Roasted Chicken

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Before I share this recipe with you, I have to admit that I don’t make whole roast chicken very much. Chicken isn’t so exciting on its own and when you roast the bird whole it’s often not as good as individual roasted pieces. But I’ll admit that it does look pretty impressive when you take it out of the oven and serve it on a platter. And it seems to be something that people are a little intimidating about cooking. But we’ve spent almost all of NaBloPoMo cooking together, so we may as well tackle at least one intimidating recipe before our time comes to a close, or at least one that looks difficult.

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The problem with a whole roasted chicken is that it’s really trying to accomplish multiple things at once and those things aren’t necessarily compatible. What do people want out of roast chicken? Delicious juicy meat and crackly, crispy skin. Juicy meat comes from not overcooking the meat by keeping the temperature low and crispy skin comes from heat and a dry surface. Not really things that go together. The trick is to balance the two as much as possible.

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Normally when I cook large roasts I go for the low-and-slow method but that doesn’t work well when you’re trying to crisp up the skin. And an interview I heard with Harold McGee, the man who knows all about the science of cooking, pointed out that high heat doesn’t result in an overcooked bird if you’re watching the internal temperature and it also helps to make the skin crisp since the heat evaporates the water in the skin. You can help this process by letting the skin air dry in the fridge for a few hours (unwrap it so the skin is exposed to the dry air of the fridge) or by patting it down for 15-20 minutes with paper towels. The dryer the skin is when it goes into the oven, the quicker it will turn crispy. Extra fat in the form of butter (compound butter please!) will help it brown while it roasts – the milk solids in butter turn a lovely golden brown when cooked.

I’ve put in some approximate times below but if you’re really serious about cooking meat well at home, you should really invest in a thermometer so you know when it’s done without cutting it up or guessing. That and a cooling rack are all equipment you really need to make a beautiful whole roasted bird you can carve at the table. Sure it looks impressive but you don’t have to break a sweat to get it done.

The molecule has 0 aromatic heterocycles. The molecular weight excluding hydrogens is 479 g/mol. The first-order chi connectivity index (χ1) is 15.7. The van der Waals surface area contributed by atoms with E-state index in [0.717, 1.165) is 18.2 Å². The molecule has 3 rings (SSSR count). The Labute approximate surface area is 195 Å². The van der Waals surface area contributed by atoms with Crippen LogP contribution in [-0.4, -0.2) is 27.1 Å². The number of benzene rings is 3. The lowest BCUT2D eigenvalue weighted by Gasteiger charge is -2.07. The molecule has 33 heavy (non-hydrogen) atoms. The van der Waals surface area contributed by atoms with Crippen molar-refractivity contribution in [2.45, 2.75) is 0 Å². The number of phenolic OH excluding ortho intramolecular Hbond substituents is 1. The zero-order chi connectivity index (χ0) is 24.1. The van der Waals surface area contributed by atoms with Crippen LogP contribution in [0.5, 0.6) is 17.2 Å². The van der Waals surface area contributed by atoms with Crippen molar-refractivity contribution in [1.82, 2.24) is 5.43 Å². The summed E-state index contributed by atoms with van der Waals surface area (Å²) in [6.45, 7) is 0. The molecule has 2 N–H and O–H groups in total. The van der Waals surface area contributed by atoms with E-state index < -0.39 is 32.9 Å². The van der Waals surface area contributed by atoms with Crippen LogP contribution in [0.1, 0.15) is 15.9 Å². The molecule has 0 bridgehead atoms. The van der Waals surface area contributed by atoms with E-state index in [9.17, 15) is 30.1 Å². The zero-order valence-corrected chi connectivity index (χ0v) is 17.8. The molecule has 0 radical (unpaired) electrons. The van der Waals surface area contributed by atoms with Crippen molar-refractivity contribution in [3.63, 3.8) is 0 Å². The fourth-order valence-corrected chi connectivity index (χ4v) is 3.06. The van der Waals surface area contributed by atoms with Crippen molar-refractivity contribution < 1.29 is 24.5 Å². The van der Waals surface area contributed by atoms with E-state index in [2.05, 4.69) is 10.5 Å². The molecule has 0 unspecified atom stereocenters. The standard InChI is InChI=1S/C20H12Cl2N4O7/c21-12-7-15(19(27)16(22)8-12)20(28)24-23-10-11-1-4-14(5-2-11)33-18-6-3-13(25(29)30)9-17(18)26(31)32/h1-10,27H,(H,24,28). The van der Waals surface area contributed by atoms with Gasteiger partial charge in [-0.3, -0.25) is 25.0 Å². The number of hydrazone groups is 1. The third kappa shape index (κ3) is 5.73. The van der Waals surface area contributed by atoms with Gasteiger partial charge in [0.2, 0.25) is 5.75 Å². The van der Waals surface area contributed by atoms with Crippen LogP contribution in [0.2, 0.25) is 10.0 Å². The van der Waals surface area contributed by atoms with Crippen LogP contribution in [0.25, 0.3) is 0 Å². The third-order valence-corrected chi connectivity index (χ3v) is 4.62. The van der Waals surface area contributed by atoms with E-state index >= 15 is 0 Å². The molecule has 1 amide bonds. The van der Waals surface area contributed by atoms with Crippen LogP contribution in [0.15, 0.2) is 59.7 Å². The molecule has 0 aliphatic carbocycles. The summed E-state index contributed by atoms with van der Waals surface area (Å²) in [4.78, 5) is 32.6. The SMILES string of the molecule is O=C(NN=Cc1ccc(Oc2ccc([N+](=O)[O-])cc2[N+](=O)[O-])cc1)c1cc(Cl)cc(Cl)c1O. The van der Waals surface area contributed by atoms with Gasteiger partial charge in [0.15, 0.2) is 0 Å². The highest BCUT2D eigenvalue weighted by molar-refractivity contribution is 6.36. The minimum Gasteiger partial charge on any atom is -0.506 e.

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Roasted Chicken

Serves 6-8 people

3-5 lb chicken
1 tbs kosher salt per pound
2-6 tbs butter, depending on the size of your bird

Truss the bird by tying the drumsticks together and tucking the wings under to keep the bird in a relatively compact round shape.

Pour 1 tablespoon salt into the bird’s cavity and sprinkle the remainder of the salt over the rest of the chicken. Wrap it up and refrigerate it for at least 2 hours and up to 2 days.*

Once the bird is done brining, drain the liquid that comes out of it (especially the cavity) and dry the skin thoroughly – paper towels, let it sit in the fridge, put it under a fan, whatever works.

Once the skin is dry, preheat the oven to 450F and line a 9 by 13 pan with foil. Place a roasting rack on top of the pan so that air can circulate all around the bird while it roasts. Put the bird on the rack, breast side up, and spread the butter across the skin – no need to put it on the underside since it will just melt off. Roast the bird for around 45 minutes, maybe just over an hour, until the breast meat is 137F and the thigh meat 157F** or until you cut into a joint and the juice runs clear. For that test, I like to cut where the drumstick meats the body to see if it’s done. When it reaches the final temperature, if you want it darker brown, put it under the broiler for a few minutes (no more than five) to brown it a little more.

When the bird is cooked, take it out of the oven and let it rest for at least 15 minutes before you cut into it. For maximum effect, carve the meat off the bird at the table and show off your skills.

*Salting helps flavor the bird and it draws some of the water out of the bird which concentrates the ‘chicken flavor;’ it’s a kind of brining. Overall the bird ends up juicier and more flavorful.

** Most cookbooks and websites, including the USDA will tell you to take out chicken when the dark meat is 160 and the breast is 140. I’m not trying to make anyone sick but the ‘take out’ temperature is intended so that the bird will reach its final temperature through carry over – the extra cooking that happens because the bird is so hot. For a hotter oven like in this recipe, the bird will carry a few extra degrees of carry over so I pull it out just a few degrees earlier. If you’re worried about food borne illness let it hang out in the oven until it gets those extra few degrees.

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